So it is crucial that every time you mention financials in your business plan, to really give them the correct context. When I have worked with clients in developing business plans, there has been a budget or amount set aside for example to be spent on marketing, which has been decided a bit arbitrarily. I mean with no real research, no understanding of what that amount needs to be spent on, and what that budget will truly achieve.
Have An Overall Vision : When writing your business plan it is really important to have an overriding vision of what your business is going to do, what it is going to be, and what you want to achieve. Very often it is tempting to get straight into the technical details, the monetary concerns, financial matters, where you will be sourcing supplies, etc. Now all these things will be vital in your business plan, but it has to be held together by a coherent, broader vision.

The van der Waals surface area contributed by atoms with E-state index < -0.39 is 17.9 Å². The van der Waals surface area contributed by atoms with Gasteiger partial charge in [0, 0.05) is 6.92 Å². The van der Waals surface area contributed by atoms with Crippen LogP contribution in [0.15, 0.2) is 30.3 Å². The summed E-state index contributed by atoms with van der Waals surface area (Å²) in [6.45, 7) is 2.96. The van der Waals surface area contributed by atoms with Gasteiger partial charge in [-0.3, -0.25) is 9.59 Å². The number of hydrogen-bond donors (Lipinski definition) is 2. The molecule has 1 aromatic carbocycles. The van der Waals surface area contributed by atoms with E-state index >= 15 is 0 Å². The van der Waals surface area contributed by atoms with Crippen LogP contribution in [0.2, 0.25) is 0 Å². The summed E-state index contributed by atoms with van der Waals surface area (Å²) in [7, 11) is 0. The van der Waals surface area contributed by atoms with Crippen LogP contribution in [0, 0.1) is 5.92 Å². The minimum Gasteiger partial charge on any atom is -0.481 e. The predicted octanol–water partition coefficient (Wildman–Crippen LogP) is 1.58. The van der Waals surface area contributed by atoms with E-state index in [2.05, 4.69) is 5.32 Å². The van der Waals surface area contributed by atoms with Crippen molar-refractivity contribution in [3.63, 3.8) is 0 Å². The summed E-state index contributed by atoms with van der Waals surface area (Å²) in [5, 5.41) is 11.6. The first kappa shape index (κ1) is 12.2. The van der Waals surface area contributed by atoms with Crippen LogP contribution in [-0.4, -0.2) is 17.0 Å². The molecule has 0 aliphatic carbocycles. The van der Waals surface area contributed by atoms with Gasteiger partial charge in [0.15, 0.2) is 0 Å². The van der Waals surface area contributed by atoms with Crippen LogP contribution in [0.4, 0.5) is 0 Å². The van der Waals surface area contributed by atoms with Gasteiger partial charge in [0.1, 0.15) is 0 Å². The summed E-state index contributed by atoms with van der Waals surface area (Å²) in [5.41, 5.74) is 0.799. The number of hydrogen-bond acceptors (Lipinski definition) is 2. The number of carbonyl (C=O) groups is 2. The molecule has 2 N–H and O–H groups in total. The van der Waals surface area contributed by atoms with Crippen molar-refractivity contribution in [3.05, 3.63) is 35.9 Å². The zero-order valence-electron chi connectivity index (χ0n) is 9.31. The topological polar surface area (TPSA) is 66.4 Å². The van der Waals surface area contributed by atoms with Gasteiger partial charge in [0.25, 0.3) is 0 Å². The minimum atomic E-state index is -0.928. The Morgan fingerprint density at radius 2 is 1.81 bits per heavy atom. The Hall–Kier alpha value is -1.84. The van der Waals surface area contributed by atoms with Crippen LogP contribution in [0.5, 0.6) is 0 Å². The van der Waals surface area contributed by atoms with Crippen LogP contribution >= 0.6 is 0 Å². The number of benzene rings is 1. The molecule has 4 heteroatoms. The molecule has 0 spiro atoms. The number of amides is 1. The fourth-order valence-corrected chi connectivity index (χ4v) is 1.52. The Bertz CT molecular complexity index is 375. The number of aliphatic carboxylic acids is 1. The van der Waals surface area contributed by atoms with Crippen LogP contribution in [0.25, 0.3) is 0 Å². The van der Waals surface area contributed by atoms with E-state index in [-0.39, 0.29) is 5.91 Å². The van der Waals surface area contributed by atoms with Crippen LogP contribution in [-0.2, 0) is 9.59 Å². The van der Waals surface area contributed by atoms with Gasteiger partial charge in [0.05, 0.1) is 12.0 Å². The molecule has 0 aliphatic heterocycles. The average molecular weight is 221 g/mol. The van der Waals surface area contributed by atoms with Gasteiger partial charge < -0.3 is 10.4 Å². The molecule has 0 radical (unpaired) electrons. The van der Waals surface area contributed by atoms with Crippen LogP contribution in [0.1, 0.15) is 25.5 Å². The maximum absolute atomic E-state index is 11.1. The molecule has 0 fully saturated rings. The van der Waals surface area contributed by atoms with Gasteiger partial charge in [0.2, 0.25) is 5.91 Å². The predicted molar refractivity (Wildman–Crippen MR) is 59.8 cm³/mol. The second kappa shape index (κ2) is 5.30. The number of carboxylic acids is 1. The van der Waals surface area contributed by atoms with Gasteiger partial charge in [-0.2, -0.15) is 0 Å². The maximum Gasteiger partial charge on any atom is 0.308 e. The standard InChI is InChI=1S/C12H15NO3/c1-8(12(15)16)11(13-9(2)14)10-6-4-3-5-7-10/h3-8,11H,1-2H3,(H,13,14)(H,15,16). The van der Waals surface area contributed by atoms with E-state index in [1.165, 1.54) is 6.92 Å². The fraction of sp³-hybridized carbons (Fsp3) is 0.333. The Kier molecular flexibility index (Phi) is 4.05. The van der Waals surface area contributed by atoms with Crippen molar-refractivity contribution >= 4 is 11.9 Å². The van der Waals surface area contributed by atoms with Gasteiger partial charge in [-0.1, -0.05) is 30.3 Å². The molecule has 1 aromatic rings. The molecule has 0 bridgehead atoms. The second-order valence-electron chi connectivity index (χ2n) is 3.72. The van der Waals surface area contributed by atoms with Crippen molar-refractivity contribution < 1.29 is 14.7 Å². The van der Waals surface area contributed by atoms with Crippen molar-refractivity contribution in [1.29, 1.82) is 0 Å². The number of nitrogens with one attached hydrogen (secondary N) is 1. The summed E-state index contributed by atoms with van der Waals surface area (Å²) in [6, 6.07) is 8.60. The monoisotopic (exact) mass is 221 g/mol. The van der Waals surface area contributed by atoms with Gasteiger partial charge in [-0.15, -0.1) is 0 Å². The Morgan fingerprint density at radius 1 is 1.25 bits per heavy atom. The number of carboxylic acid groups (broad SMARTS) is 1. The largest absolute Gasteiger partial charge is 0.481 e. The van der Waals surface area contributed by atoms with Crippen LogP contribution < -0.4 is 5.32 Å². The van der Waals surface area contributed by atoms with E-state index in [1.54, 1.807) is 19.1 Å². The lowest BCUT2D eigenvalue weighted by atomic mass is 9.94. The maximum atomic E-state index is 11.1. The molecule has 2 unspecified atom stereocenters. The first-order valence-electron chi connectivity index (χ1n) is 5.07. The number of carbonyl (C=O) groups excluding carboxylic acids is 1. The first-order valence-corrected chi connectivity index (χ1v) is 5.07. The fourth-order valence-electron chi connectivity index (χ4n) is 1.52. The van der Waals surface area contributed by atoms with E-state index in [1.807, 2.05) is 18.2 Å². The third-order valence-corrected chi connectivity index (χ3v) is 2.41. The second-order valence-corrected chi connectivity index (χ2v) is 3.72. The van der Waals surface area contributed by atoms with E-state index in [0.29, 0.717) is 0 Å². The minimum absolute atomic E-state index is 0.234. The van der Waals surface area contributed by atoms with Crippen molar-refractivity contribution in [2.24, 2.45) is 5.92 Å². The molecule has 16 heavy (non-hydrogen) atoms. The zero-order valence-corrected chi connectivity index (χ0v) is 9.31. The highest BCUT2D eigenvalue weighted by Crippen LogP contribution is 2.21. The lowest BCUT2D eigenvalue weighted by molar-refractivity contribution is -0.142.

I often see people split into two camps. On one hand those who almost ignore competitors in their business plan, because they do not want to think about the issue yet and feel so confident they have a great idea for the market regardless. But I recommend not being overconfident when it comes to competitors. They are still there for a reason, they are still around and in business for a reason, so view them with that in mind.
Contextualise Your Budget : Of course your budget will be extremely important. But sometimes people sort of pluck figures out of thin air, not giving it the context it needs in the business plan to make real concrete sense of how that budget is going to work.